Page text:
We have at least 100 lottery prizes worth around 40,000 Litas.  The top prizes include airline tickets, ferry tickets to Sweden, weekends at local hotels, language courses, and so much more!  40,000 is a lot of litas and a lot of great prizes are up for grabs.  So please contact Erin or your local embassy to buy plenty of tickets.  Tickets cost 5 litas each and all of the money goes to our charities.

This year we have chosen five charities:

        Kaunas 1st special school
        Non stationary social help centre in Ukmerge
        Centre for women and children Nendre
        Missing person’s families support centre
        Save the children Lithuania 

Each of the charities is in serious need of financial help and we plan to give them every lita we can possibly raise.

The ICCB Organizing Committee, the representatives from each of the stands and whole bunch of other great people have put months of planning into this event, so please come and show your support!

IWAV Charity Coordinator

Saturday, 14 November 2009

Charity Visit to Musu Nameliai

Yesterday Regina and I went to visit Musu Nameliai in Naujoji Vilnia.  It is a home for disadvantaged children & youth which received funds from last year's bazaar to purchase the red sofa you see, a television screen and DVD player and a foosball table.  The library you see is very nice -- one of the only homes to have such a service.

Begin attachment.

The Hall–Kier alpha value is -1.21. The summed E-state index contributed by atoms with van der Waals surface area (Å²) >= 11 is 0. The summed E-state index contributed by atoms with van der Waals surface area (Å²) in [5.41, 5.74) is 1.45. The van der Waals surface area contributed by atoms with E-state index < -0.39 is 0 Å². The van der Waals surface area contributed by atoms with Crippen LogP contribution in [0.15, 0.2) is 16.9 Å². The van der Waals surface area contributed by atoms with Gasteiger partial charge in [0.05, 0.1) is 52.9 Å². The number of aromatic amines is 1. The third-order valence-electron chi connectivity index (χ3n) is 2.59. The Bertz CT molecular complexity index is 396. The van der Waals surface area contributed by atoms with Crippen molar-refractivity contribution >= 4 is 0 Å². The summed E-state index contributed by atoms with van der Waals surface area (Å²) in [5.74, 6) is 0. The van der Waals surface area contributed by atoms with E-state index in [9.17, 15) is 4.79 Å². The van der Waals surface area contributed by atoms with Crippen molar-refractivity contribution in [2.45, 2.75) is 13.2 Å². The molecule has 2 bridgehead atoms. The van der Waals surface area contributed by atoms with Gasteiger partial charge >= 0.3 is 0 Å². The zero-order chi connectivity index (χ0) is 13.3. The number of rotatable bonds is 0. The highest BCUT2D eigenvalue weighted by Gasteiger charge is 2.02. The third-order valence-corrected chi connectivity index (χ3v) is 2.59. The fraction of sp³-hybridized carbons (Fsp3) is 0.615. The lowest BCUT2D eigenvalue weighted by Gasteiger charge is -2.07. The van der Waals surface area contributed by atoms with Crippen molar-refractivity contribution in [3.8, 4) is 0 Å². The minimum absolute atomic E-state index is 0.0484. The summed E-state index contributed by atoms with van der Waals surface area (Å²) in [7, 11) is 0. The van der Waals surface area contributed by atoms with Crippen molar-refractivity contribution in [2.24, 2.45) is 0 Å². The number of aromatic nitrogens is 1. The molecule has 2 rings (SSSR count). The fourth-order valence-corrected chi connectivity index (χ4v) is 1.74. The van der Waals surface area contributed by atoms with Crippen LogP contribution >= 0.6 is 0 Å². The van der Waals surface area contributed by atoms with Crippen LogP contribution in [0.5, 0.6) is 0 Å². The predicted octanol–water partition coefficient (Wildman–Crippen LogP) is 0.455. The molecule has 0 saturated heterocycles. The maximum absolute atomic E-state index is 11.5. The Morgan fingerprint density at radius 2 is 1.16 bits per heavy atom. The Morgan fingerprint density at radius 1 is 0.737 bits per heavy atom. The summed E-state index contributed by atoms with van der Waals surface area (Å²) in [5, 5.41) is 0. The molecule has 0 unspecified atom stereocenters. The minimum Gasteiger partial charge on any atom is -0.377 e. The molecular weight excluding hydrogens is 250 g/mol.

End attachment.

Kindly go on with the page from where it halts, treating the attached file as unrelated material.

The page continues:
The home is a safe haven for thirty children, from first graders to 18 years old.  The children here suffer neglect at home and, often, teasing at school.  The social workers are all volunteers -- and they seem to care deeply for the children.  The children are mainly members of minority groups -- Polish and Russian, for the most part.

Thanks to the funds from last year's bazaar, the children were scheduled to have their regular Friday-night American movie night with popcorn.

Yet, most of the children are suffering from depression and find it difficult to feel any enthusiasm about proposed outings, like going out to see a movie; most prefer to stay within the comforting walls of the center.

I was immediately struck with an idea I've read about here and there: get someone to volunteer at least an hour a week to teach these kids a martial art (my daughter's heroine, a fencing champion, started just such a program in France).  In fact, here is an excerpt of a Dutch study on this type of program:

Notwithstanding the lack of empirical support for its positive socio-psychological effects, numerous educators and welfare workers make use of martial arts in their work with socially vulnerable youth. Using qualitative methodology, the aims, approaches and personal experiences were analysed of teachers and co-ordinators involved in specific martial arts programmes (n = 12) for disadvantaged youth in Flanders (Belgium). Results revealed that although all respondents were very positive with regard to the effects of their programmes on the youngsters they work with, most would not regard these as different from the effects resulting from regular participation in sport or other social activities. Martial arts were selected because of their specific attraction to youth. Findings also showed that great importance was attached to the type of guidance used.